Ah! Nana was certainly short-lived, producing its first issue in October 1976 and its last in September 1978, however, as the only journal in French history created entirely by women featuring regular bandes dessinées – although male artists were occasionally invited to contribute – it constitutes an innovative experiment in the development of the adult Francophone BD. In spite of this, it has, like so many other female-led artistic endeavours, been largely ignored in chronologies and encyclopaedias of the Francophone medium. Patrick Gaumer’s 2004 Larousse de la BD does not mention it at all, whilst the 2003 BD Guide devotes one short paragraph of its 1525 pages to the journal, simply noting its creation by women, the name of its editor Janique Dionnet [1], and the fact that it was eventually censored.

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Women in Comics by Sarah Lightman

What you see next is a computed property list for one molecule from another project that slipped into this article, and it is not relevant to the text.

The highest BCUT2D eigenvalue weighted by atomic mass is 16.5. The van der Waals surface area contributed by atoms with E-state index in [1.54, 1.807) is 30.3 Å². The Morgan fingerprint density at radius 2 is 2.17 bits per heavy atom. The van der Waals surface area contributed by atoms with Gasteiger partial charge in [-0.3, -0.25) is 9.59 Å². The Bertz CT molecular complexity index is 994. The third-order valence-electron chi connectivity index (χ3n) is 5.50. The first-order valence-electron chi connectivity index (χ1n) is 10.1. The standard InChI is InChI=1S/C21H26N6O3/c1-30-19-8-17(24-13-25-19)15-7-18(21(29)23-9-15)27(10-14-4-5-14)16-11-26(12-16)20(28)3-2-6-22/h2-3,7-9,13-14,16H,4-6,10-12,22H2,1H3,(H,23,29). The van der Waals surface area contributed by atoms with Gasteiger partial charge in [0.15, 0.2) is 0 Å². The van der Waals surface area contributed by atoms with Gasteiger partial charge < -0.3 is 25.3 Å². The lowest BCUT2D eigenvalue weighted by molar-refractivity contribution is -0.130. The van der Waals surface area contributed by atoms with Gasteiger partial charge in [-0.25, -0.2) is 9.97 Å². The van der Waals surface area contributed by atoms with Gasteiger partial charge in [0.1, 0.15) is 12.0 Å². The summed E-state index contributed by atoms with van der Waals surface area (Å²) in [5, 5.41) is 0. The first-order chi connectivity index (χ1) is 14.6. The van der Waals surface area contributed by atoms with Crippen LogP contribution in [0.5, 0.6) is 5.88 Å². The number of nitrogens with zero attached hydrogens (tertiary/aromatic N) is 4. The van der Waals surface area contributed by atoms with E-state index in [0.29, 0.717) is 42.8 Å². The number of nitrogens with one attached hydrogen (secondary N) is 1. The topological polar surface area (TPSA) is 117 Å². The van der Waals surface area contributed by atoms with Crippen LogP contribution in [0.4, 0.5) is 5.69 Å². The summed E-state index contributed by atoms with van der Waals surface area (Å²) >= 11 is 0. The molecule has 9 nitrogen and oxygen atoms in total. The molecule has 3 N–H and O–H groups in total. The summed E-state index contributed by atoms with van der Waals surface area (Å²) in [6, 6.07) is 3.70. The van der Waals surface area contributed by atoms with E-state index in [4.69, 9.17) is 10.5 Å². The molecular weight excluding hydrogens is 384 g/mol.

Women in Comics I and II have been unique events inspiring, informative and celebratory. We are committed to honouring women’s contribution to comics, and hosting women comics creators from the UK and abroad – both those who have been pioneers in the field and those currently forging new directions in the medium today.

In 2009 Women in Comics I was held at The New Hall Art Collection, Murray Edwards College, University of Cambridge. We welcomed from Belgium, author of Faire Semblant C’est Mentir, Dominique Goblet, and also Melinda Gebbie, artist of Lost Girls, who noted of the day: “I never knew Cambridge could be so much fun!”